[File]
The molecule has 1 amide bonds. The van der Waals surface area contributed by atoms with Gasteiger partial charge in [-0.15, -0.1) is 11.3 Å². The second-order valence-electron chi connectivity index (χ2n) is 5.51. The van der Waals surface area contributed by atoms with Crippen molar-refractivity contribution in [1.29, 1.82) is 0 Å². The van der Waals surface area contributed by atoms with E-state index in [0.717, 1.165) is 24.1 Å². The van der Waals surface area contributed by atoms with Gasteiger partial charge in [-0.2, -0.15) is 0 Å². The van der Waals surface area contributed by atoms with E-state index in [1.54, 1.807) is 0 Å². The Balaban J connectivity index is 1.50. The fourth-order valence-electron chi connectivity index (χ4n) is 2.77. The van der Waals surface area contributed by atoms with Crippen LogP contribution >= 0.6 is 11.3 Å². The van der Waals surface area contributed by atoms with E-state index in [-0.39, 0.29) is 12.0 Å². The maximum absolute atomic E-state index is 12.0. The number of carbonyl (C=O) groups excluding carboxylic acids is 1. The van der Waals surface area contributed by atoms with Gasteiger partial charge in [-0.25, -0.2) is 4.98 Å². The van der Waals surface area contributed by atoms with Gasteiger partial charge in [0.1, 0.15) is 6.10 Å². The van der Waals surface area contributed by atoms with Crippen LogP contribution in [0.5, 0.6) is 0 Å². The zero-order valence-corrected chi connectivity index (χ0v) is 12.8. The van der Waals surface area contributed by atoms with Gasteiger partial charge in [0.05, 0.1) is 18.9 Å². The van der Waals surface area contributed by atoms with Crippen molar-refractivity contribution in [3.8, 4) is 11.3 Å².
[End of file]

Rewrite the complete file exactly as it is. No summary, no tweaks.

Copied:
The molecule has 1 amide bonds. The van der Waals surface area contributed by atoms with Gasteiger partial charge in [-0.15, -0.1) is 11.3 Å². The second-order valence-electron chi connectivity index (χ2n) is 5.51. The van der Waals surface area contributed by atoms with Crippen molar-refractivity contribution in [1.29, 1.82) is 0 Å². The van der Waals surface area contributed by atoms with E-state index in [0.717, 1.165) is 24.1 Å². The van der Waals surface area contributed by atoms with Gasteiger partial charge in [-0.2, -0.15) is 0 Å². The van der Waals surface area contributed by atoms with E-state index in [1.54, 1.807) is 0 Å². The Balaban J connectivity index is 1.50. The fourth-order valence-electron chi connectivity index (χ4n) is 2.77. The van der Waals surface area contributed by atoms with Crippen LogP contribution >= 0.6 is 11.3 Å². The van der Waals surface area contributed by atoms with E-state index in [-0.39, 0.29) is 12.0 Å². The maximum absolute atomic E-state index is 12.0. The number of carbonyl (C=O) groups excluding carboxylic acids is 1. The van der Waals surface area contributed by atoms with Gasteiger partial charge in [-0.25, -0.2) is 4.98 Å². The van der Waals surface area contributed by atoms with Gasteiger partial charge in [0.1, 0.15) is 6.10 Å². The van der Waals surface area contributed by atoms with Crippen LogP contribution in [0.5, 0.6) is 0 Å². The zero-order valence-corrected chi connectivity index (χ0v) is 12.8. The van der Waals surface area contributed by atoms with Gasteiger partial charge in [0.05, 0.1) is 18.9 Å². The van der Waals surface area contributed by atoms with Crippen molar-refractivity contribution in [3.8, 4) is 11.3 Å².